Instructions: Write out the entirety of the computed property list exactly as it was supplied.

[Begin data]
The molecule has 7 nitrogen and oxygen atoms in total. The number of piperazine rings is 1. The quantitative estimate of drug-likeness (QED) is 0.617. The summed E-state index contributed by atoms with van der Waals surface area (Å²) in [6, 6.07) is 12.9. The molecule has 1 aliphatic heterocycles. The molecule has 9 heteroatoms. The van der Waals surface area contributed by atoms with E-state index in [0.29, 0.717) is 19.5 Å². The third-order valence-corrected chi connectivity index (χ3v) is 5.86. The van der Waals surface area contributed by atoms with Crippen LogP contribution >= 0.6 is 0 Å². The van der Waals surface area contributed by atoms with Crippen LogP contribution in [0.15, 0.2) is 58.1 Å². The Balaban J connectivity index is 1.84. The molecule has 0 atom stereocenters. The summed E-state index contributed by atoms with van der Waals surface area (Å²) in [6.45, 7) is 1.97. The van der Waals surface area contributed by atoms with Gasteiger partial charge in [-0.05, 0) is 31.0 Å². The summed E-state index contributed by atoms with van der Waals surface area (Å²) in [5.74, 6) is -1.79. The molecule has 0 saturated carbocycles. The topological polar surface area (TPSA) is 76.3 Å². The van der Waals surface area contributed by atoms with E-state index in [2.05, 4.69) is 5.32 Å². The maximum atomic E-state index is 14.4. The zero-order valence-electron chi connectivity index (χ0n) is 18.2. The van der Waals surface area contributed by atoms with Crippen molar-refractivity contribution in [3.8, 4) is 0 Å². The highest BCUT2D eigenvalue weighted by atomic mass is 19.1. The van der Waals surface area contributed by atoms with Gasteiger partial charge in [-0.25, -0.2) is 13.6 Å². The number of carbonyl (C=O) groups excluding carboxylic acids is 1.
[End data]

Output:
The molecule has 7 nitrogen and oxygen atoms in total. The number of piperazine rings is 1. The quantitative estimate of drug-likeness (QED) is 0.617. The summed E-state index contributed by atoms with van der Waals surface area (Å²) in [6, 6.07) is 12.9. The molecule has 1 aliphatic heterocycles. The molecule has 9 heteroatoms. The van der Waals surface area contributed by atoms with E-state index in [0.29, 0.717) is 19.5 Å². The third-order valence-corrected chi connectivity index (χ3v) is 5.86. The van der Waals surface area contributed by atoms with Crippen LogP contribution >= 0.6 is 0 Å². The van der Waals surface area contributed by atoms with Crippen LogP contribution in [0.15, 0.2) is 58.1 Å². The Balaban J connectivity index is 1.84. The molecule has 0 atom stereocenters. The summed E-state index contributed by atoms with van der Waals surface area (Å²) in [6.45, 7) is 1.97. The van der Waals surface area contributed by atoms with Gasteiger partial charge in [-0.05, 0) is 31.0 Å². The summed E-state index contributed by atoms with van der Waals surface area (Å²) in [5.74, 6) is -1.79. The molecule has 0 saturated carbocycles. The topological polar surface area (TPSA) is 76.3 Å². The van der Waals surface area contributed by atoms with E-state index in [2.05, 4.69) is 5.32 Å². The maximum atomic E-state index is 14.4. The zero-order valence-electron chi connectivity index (χ0n) is 18.2. The van der Waals surface area contributed by atoms with Crippen molar-refractivity contribution in [3.8, 4) is 0 Å². The highest BCUT2D eigenvalue weighted by atomic mass is 19.1. The van der Waals surface area contributed by atoms with Gasteiger partial charge in [-0.25, -0.2) is 13.6 Å². The number of carbonyl (C=O) groups excluding carboxylic acids is 1.